1. What is smog? What are VOCs and NOx?
2. Why does my city matter?
3. Why isn't my model year 1975-2000 vehicle here?
4. Why isn't my model year 2001-2006 vehicle here?
5. My vehicle has a bad score on the Auto Asthma Index, but I always pass my state's smog test. Why is this?
6. Why does my vehicle have worse than typical emissions?
7. Why does my vehicle have lax emissions standards?
8. Why is my vehicle a high miles vehicle?
9. What is a Gross Polluter?
10. Why can't I compare older and newer vehicles in your report?
11. What is the difference between 'California' and 'federal' vehicles? Why do automakers make cleaner and dirtier versions of the same model?
12. What about diesel emissions?
13. Are two-wheel drive vehicles typically better than four-wheel drive vehicles?
14. Are automatic or manual transmissions typically better?
15. Do all new vehicles pollute less?
16. How can I pick a good used vehicle?
17. But big vehicles are safer, aren't they?
18. What can I do about polluting vehicles in my neighborhood?
19. When does my vehicle pollute?
20. What about the emissions warranty?
21. What are the cleanest cars? Where would I purchase one?
1. What is smog? What are VOCs and NOx?
Smog is primarily caused by ozone air pollution. Ozone forms in the air when two types of pollutants, volatile organic compounds (VOCs) and nitrogen oxides (NOx), combine in the presence of sunlight.
Two different classes of pollutants--volatile organic compounds (VOCs) and nitrogen oxides (NOx)--react with sunlight in the atmosphere to form smog. In some regions VOCs are the limiting pollutant. Efforts to control NOx emissions will have no effect on--or even worsen--smog pollution. In other areas the dynamic is reversed. In a third type of region both pollutants are similarly important to combatting smog. We took this variability into account in our Auto Asthma Index. Where scientists determine that VOC controls are most critical to smog levels, we ranked vehicles based solely on their VOC emissions. In regions where NOx is most important for smog control, the Index is based on NOx emissions alone. In areas where both VOCs and NOx contribute to smogginess, an average of the VOC and NOx Auto Asthma Index values is used to rate vehicles. As a result, the Index for a particular model varies depending on your location. .
Some vehicles are exempt from taking the type of Smog Check test we used to compile our Auto Asthma Index. If your vehicle was manufactured between the years 1985 and 2000 and either weighs over 8,500 pounds fully loaded, has a diesel, natural gas, or hybrid engine, or has all-wheel drive (full-time four-wheel drive) or non-disengageable traction control, you will not find an Index for it in our database. We also eliminated records for cars and trucks manufactured before 1985, as they are a small fraction of the cars on the road today. However, you should note that vehicles made before 1985 would universally have smog scores of 10. Finally, we did not calculate an Auto Asthma Index for vehicles that were represented by fewer than 20 Smog Check records, as a small number of records for a particular model would lead to unreliable emissions information for that vehicle.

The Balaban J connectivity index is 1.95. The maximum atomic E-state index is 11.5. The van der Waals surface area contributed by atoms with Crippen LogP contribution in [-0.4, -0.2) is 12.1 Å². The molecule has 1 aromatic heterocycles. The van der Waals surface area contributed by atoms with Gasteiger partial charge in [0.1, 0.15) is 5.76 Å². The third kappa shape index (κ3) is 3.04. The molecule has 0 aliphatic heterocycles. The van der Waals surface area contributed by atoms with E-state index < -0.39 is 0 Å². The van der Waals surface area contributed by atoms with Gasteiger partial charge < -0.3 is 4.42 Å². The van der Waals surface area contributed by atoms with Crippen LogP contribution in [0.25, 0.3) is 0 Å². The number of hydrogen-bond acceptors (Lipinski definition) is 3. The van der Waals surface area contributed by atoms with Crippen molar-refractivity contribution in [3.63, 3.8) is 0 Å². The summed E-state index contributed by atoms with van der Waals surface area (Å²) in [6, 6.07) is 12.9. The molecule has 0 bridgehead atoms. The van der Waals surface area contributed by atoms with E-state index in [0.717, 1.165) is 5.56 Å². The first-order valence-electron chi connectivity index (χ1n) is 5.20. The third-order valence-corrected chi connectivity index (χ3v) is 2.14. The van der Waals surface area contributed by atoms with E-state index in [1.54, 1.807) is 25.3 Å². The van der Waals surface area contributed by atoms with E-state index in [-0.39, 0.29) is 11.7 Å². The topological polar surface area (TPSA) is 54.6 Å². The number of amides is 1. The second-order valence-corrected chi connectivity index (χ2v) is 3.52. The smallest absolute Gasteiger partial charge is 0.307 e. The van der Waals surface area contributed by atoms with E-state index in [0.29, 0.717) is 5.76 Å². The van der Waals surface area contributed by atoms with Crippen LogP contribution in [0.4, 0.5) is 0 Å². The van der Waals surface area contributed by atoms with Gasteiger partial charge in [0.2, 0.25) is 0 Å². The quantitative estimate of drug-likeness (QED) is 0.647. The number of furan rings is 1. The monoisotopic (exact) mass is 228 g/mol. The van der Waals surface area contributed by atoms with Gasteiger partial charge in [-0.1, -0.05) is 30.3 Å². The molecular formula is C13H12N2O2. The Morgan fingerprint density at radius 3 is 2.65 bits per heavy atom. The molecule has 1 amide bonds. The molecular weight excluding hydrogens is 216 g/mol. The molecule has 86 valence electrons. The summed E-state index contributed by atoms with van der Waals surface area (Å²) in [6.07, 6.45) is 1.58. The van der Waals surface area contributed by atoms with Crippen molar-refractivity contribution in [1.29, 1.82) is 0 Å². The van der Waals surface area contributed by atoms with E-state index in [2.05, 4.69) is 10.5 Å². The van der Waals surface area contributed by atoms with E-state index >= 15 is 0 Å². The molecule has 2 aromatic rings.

Some vehicles are not evaluated using EPA emissions tests. If your vehicle was manufactured between the years 2001 and 2006 and weighs over 8,500 pounds fully loaded, you may not find an Auto Asthma Index for it in our database. EPA only requires a new emissions test if a vehicle changes significantly from one year to the next. We did our best to extend data from previous year's test to other models, but due to inconsistent naming between EPA files we might have missed your vehicle. We also omitted data from vehicles burning diesel and other alternative fuels.
Vehicles that pass their local Smog Check programs may still emit excessive pollution. Programs like the one in place in California are designed to catch only the worst polluters--those that emit much more pollution than originally allowed by EPA. Smog Check programs typically have less stringent requirements for older and larger vehicles, while the Auto Asthma Index compares car emissions to today's available technologies.
We divided vehicles by model year and vehicle type, then ranked them by their smog chemical emissions to determine the emissions of a typical vehicle in the middle of each ranked list (the median emissions). Models that produced more than this amount of smog chemical emissions were flagged as "worse than typical" polluters for a particular year and vehicle type.
'Truck-type' vehicles, including trucks, SUVs, vans, and minivans, are currently held to weaker emissions standards than passenger cars. Oversized vehicles, those weighing over 8,500 pounds fully loaded, are allowed to produce even more smog chemical pollution. While federal and California regulations for these vehicles are gradually becoming more protective, at present these vehicles typically produce more smog chemical pollution than cars due to lax emissions standards.
Air quality engineers in California have estimated the average number of miles a vehicle has been driven by model year, taking into account the fact that vehicles are driven less as they age. [Kear 2003, citing EMFAC 2001] We designated high miles vehicles as those that have been driven at least 10 percent more miles than these estimates. According to our Smog Check records, about 17 percent of vehicles made in 2000 were high miles vehicles, and about 33 percent of vehicles made in 1995 were high miles vehicles.
"Gross Polluters" are vehicles that emit double or more than the allowable pollution according to the California Smog Check program [Shafizadeh 2004]. The California Smog Check program applies emissions cutpoints to vehicles within specific age and size classes, so they do not excessively penalize older cars and trucks built with outdated emissions control technology and required to meet less stringent emissions standards. These cutpoints are much looser than the EPA certification standards for all vehicles, allowing cars and trucks to emit far more pollution than the amount certified by EPA as the maximum allowable level of pollution within the first 100,000 to 150,000 miles of use.